So you may remember that in my last shop tour I gave a quick mention to my new lathe, a few of you have asked me for more detail and what i think of the lathe so here it is! I have had the lathe for a while and I think it is time for me to give an overview of the tool. Now this is not a formal tool review but as this lathe is pretty similar in specs to its rival like the Jet 3520 Etc. But costs less than half it could be a good alternative for anyone looking for a versatile lathe but without spending much more than £1000.
When it was delivered it came in a wooden crate, suffice to say this is the only tool I have ever purchased which was big enough to necessitate such packaging! The lathe did require some assembly of course and it was defiantly a two person job- even in pieces it was pretty heavy and trying to it bolt together on my own would have been unfeasible.
The lathe I own, the Axminster AWVSWL 1200 is actually the predecessor to the AWVSWL 1200D which is identical to mine, but instead has a single phase motor instead of a three-phase. The change seems to make no difference in terms of power supply or performance as far as I can know. The lathe is also the same in every way, other than its name and colour, to the Laguna 1847 and also the Jet JWL-1642. I am pretty sure in fact they all come out of the same factory, so this lathe is also available to those in the U.S and elsewhere.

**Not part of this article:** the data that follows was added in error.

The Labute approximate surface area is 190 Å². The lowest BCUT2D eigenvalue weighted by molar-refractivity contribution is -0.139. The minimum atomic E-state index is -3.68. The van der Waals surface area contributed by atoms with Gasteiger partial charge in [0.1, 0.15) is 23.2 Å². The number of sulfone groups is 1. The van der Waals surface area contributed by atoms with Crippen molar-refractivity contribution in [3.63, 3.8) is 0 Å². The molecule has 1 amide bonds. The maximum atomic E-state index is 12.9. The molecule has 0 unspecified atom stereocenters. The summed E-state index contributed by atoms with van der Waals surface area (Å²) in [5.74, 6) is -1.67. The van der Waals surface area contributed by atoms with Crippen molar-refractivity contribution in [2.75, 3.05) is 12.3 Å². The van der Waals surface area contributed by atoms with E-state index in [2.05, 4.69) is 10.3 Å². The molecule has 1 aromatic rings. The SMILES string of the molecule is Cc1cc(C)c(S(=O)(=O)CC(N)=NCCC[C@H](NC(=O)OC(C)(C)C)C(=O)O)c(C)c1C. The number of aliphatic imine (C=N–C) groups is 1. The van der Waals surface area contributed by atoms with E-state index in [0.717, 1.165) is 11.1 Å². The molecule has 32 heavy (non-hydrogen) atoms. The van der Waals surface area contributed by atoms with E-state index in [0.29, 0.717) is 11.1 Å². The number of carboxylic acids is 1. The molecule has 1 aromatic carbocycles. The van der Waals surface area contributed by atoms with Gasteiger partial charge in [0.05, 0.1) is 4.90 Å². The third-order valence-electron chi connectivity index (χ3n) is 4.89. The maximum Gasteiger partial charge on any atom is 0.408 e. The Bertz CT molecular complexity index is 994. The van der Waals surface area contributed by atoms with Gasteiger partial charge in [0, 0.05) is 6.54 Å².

I will try to miss out most of the boring stuff and not bother quoting all of the specs which you can find for yourself. What I really want to do is provide my obsertations and let you know what I think of this tool.
The lathe does have an 18” swing over the bed (not quite as much as the JET) but enough to do some descent sized turnings. You can also increase this by moving the headstock to the edge of the lathe and turning off the front using the optional extension or a floor standing tool rest.